Body Appreciation & Protective Sexual Behaviors Among a Community-Based Sample of Women
Sexually transmitted infection (STIs) and unintended pregnancy in women are social problems with many consequences. Understanding the risk and protective factors for risky sexual behaviors that can lead to negative health outcomes can have far-reaching implications for the health and well-being of women. Negative body image is one of the factors researched as a predictor of risky sexual behaviors.
Using objectification theory and the strengths perspective as frameworks, the aim of this study is to explore the relationships between body appreciation, a measure of positive body image, and protective sexual behaviors among a community-based sample of adult women. This study adds to the literature in two ways. First, most of the existing literature focuses on body dissatisfaction. A change in focus to positive body image can begin to clarify relationships between women’s strengths and protecting against risky sexual behaviors. Second, the majority of previous studies on these relationships have been conducted with college-age women, whose experiences of body appreciation and sexual behavior may be different than community-based samples. Thus, this sample may provide important insight into an understudied population. Three hypotheses were tested in this study: Higher body appreciation will predict higher rates of current condom use; higher body appreciation will predict STI testing in the previous 12 months; and higher body appreciation will predict receiving a gynecological exam in the previous 12 months.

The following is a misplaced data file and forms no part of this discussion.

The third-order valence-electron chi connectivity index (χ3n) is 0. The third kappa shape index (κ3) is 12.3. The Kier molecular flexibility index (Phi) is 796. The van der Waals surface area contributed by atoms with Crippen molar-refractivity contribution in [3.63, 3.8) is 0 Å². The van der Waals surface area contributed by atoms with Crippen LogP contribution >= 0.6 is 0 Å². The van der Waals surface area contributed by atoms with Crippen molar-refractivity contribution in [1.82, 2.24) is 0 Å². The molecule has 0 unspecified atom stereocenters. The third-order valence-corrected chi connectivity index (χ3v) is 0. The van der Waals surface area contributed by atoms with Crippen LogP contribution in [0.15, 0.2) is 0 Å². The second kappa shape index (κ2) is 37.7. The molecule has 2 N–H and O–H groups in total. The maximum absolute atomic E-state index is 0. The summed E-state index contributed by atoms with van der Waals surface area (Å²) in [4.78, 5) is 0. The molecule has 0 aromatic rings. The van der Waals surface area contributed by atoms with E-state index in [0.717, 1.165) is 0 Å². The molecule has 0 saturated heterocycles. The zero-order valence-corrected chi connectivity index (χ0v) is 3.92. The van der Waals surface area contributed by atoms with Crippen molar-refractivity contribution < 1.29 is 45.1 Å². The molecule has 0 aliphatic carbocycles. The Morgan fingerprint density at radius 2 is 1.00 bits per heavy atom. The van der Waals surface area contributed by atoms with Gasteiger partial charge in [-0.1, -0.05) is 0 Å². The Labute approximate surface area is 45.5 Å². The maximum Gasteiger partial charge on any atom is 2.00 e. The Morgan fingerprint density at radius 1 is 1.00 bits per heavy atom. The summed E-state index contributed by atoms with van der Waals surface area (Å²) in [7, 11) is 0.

289 women completed a cross-sectional study conducted online. Measures include the 13-item Body Appreciation Scale (BAS), current condom use, STI testing in the previous 12 months, and gynecological exams in the previous 12 months. Control variables include sexual orientation, partner status, age, and body mass index (BMI). Descriptive statistics first determined the characteristics of the sample. Next, correlations and logistic regressions were run.
46% of the sample reported current condom use, 45% reported having an STI test in the previous 12 months, and 73% reported having a gynecological exam in the previous 12 months. The results of the logistic regressions, at a .10 significance level, found support for hypotheses 1 and 2, but not 3. For every one point increase in the BAS score, women were 1.44 times more likely to be currently using male condoms (OR = 1.441, p = .056) and 1.44 times more likely to have had an STI test in the previous 12 months (OR = 1.44, p = .057). The only significant finding predicting a gynecological exam in the previous 12 months was BMI (OR = .973, p = .060).
Body appreciation was related to engagement in protective sexual health behaviors in this sample of women. Objectification theory would suggest that women with higher body appreciation are able to buffer against sexual objectification and, thus, engage in protective sexual behaviors. Our results suggest that a strengths approach intervention to increase body appreciation among women may impact risky sexual behaviors, thereby possibly affecting rates of STIs and unintended pregnancies.